Observations: Has manufacturing gone sunset?

Singapore has sailed through the past 5 decades with incredible success. Fueled then by strong demand for manufacturing, it saw rapid growth.  But with China as the workshop of the world today, Singapore’s leaders must reinvent the country on many fronts.

It is not only China that worries the Republic. Vietnam, Cambodia, Thailand, the Philippines and even Myanmar are seeing growing levels of economic activity. From building strong infrastructure, attract sizable investments and with access to a skilled, low-cost and very hungry workforce, there is fervent competition in the region.

Ambitious regional projects are sprouting up. Big names such as Foxconn, PT Astra Honda Motor, Tata Steel – all are pouring billions of dollars into setting up facilities to capitalize off the rising economic activity in the region. In Rayong, Thailand, Ford Motor Co. has invested in a $450m passenger vehicle plant that will begin manufacturing next-generation Ford Focus’ in 2012 for domestic and export markets.

A quick snap shot at the manufacturing output statistics show that overall output continues to grow.

This data shows that manufacturing is not dead nor stagnant in this country. What is apparent, is a shift from low-tech manufacturing (ie. textiles and woodwork) to a more high-tech one. In a human resource point of view, the work now require more complex skills. This spells trouble for the tens of thousands of Singaporeans trained in simpler skills and depend on these industries to survive. To cope with this shift to high-tech work, the country must evolve to do a few things: invest in complex infrastructure and technologies to gain the trust of businesses in these markets.


Evolving Skills and Education

The market place is always changing. In the early 70s up until the late 80s Singapore was the go-to place for making toys, textiles and consumer electronic items. The sun was shining and hay had to be made. Our own workforce was hungry, low cost and eager to work – lifestyles were also much simpler. It is a very different Singapore today. Our way of life has become more epicurean, more complex. There are now more products competing for a share of our wallet. A Singaporean in their 40s and above today and still relying on low-tech industries to fund their livelihood, would pretty much find opportunities a little more restricted than the younger Singaporean. This is the result of a country that has faced such rapid progress in such a short period of time.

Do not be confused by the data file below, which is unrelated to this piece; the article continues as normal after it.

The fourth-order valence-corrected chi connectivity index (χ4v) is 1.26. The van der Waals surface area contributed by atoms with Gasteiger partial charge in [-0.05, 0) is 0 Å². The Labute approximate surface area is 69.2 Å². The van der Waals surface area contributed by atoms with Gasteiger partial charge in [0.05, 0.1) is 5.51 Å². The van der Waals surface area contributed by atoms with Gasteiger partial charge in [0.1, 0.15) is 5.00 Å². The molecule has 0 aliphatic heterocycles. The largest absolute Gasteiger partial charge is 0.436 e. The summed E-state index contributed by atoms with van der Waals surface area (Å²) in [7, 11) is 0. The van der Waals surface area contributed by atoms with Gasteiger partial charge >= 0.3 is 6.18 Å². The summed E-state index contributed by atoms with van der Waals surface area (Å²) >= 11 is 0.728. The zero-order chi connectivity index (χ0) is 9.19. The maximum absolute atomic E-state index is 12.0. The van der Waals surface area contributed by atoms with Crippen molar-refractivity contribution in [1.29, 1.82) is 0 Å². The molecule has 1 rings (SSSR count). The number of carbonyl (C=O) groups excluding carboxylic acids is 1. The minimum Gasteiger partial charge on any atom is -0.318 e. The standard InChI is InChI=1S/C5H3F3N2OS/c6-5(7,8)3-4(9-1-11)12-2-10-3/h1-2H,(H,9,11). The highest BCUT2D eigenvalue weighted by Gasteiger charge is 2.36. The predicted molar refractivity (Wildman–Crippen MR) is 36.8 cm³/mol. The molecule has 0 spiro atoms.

To help this segment of people, Singaporean leaders are embarking on a suite of programs to change mindsets and encourage the people to be open to change and upgrade their skills. This include Workfare (a financial aid program), subsidized retraining courses and job placement through e2i – a program by the Labor Movement. Such is easier in theory than done. To the individual, what he sees is wealth pouring into the country – being human, this person would also be very upset that the rate of dollars entering his wallet is not consistent with the rate of progress happening in the country. The result of which, is political turbulence.

The Road Ahead
For the past 5 exciting decades, Singapore had built it’s economic progress on four main pillars: Exports, foreign investment, asset investment and security (in the fields of politics, asset preservation, and the law). Entrepreneurship and domestic consumption are two fronts that has not been fully exploited and these could be new economical pillars that could be raised. Domestic consumption requires disposable wealth from the country’s residents – this means that salaries must increase. Entrepreneurship is spurred by an appetite for risk and/or for reducing exposure to risk. These are all programs that the country can pursue and push for.

It will not be realistic to expect Singapore to make sweeping changes in labor, individual wealth and skills all across society overnight. Reinvention require much more than simple policy making – it requires policy selling, education and the participation of a majority of it’s citizens.

About the author

Benjamin Chiang

Benjamin Chiang is an enthusiast of good advertising, deep thinking, labour issues and chocolate. He writes also at www.rangosteen.com and occasionally on Yahoo!

The views expressed are his own.

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